The severe weather characteristics of convective storms as observed by the Nimbus 7 Scanning Multichannel Microwave Radiometer (SMMR) are investigated. Low 37 GHz brightness temperatures (due to scattering of upwelling radiation by precipitation size ice) are related to the occurrence of severe weather (large hail, strong winds or wind damage, tornadoes and funnel clouds) within one hour of the satellite observation time. During 1979 and 1980 over the United States there were 263 storms which had very cold 37 GHz signatures. Of these storms 15% were severe. The SMMR detected hail, wind, and tornadic storms equally well. Critical Success Indices (CSI's) of 0.32, 0.48, and 0.38 are achieved for the thresholding of severe vs. nonsevere low brightness temperature events during 1979, 1980, and the two years combined, respectively. Such scores are comparable to skill scores for early radar detection methods. These results suggest that a future geostationary passive microwave imaging capability at 37 GHz, with sufficient spatial and temporal resolution, would allow the detection of severe convective storms. This capability would provide a useful complement to radar, especially in areas not covered by radar.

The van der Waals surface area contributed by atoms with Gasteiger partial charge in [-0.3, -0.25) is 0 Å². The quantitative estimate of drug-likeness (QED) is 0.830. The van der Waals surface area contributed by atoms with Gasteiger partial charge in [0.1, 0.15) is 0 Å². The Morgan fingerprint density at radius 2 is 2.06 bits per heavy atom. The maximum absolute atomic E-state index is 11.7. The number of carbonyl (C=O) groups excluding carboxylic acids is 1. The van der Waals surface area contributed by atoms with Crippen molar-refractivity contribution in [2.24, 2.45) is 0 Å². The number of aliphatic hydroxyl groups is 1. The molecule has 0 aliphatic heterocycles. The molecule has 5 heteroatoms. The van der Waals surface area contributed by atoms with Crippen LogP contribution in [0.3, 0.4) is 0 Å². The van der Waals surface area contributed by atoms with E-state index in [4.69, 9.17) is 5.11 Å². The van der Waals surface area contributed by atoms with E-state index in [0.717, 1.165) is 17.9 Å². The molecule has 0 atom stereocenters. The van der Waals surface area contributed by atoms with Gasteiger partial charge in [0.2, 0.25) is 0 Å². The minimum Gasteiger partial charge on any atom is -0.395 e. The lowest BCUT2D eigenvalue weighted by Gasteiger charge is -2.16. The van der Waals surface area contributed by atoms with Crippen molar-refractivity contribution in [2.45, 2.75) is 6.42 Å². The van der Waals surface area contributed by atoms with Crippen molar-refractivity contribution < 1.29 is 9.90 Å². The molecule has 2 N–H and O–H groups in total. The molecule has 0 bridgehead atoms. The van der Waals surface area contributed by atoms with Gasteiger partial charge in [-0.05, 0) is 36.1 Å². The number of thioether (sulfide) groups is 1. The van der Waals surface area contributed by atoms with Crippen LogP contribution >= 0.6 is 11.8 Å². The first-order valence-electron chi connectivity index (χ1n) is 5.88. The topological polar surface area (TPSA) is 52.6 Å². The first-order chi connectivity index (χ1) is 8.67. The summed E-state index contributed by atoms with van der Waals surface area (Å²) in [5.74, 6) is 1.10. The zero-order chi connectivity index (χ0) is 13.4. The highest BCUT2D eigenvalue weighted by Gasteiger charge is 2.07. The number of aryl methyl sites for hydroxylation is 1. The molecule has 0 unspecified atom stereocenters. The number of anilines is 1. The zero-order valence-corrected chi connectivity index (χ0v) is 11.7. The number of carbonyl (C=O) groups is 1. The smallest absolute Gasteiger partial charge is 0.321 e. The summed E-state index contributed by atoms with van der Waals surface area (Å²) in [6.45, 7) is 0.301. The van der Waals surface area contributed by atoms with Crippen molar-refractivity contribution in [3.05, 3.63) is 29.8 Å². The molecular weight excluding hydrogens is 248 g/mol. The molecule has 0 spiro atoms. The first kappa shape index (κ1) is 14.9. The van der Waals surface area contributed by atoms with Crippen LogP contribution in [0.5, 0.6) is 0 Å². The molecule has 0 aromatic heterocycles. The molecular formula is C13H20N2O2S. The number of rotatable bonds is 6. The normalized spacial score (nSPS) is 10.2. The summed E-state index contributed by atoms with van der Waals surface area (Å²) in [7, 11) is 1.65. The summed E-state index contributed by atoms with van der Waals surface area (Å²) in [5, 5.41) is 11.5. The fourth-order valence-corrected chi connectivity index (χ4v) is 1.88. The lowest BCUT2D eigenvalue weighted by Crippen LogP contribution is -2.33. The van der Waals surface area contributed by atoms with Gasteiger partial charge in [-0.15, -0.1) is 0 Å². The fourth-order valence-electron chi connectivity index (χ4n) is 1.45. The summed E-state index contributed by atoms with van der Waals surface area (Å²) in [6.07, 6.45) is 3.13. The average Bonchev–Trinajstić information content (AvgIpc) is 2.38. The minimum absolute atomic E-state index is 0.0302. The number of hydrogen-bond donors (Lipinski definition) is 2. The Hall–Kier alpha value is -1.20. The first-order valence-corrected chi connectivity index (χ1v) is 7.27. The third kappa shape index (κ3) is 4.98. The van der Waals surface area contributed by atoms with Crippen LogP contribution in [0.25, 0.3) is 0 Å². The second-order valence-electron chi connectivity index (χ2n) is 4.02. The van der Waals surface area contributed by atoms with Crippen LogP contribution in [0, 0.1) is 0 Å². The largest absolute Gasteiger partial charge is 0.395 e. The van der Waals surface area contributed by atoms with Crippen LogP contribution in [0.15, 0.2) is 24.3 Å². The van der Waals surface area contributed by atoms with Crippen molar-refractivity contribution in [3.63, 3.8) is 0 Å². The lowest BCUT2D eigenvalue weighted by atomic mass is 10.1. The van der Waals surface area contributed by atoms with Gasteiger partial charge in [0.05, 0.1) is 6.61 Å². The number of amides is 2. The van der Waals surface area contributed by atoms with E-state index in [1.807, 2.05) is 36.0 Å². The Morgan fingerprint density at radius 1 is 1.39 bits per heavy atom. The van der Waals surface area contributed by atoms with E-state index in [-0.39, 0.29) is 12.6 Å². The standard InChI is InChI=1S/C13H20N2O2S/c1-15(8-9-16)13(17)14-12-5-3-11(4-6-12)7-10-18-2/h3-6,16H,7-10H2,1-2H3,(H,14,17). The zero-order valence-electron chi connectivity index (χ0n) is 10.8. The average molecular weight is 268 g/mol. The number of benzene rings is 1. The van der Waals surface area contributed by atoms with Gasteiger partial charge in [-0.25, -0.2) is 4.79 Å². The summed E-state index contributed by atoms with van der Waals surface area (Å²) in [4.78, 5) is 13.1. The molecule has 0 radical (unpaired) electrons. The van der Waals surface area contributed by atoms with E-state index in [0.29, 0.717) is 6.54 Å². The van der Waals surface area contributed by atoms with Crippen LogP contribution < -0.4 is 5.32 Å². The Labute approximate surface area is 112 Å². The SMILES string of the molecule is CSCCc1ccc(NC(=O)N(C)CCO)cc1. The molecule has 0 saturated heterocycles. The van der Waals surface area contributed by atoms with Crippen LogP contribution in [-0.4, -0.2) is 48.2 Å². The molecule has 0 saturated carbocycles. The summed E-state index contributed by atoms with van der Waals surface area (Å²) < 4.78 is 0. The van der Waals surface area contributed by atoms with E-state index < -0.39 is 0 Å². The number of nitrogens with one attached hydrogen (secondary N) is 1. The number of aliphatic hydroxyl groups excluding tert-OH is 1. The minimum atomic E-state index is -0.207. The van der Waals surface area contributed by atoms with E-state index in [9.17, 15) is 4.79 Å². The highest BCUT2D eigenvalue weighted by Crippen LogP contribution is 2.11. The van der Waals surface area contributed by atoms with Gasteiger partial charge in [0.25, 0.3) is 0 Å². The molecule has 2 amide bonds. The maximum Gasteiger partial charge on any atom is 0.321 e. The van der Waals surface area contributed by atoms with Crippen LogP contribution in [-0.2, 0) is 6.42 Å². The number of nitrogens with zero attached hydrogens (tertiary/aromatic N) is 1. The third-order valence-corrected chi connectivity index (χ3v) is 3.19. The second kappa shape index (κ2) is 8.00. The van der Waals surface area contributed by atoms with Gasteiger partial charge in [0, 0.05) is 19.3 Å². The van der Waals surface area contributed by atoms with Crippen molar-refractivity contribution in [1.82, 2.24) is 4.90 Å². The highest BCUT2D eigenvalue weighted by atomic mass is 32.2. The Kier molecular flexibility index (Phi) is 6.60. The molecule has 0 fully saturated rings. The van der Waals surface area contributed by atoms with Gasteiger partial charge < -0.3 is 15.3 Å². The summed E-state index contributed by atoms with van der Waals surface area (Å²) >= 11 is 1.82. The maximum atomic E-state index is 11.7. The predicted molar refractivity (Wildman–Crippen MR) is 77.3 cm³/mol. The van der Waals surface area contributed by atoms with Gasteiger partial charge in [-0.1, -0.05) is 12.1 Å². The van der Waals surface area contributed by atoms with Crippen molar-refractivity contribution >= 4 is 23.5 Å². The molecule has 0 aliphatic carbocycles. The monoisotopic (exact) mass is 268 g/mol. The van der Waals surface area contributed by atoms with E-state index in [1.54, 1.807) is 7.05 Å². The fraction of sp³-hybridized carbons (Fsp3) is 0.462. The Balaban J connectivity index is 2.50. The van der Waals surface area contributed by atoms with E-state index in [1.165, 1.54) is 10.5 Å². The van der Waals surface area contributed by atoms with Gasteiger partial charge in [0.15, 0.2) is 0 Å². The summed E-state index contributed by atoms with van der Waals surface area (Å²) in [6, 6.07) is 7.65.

METEOROLOGY AND CLIMATOLOGY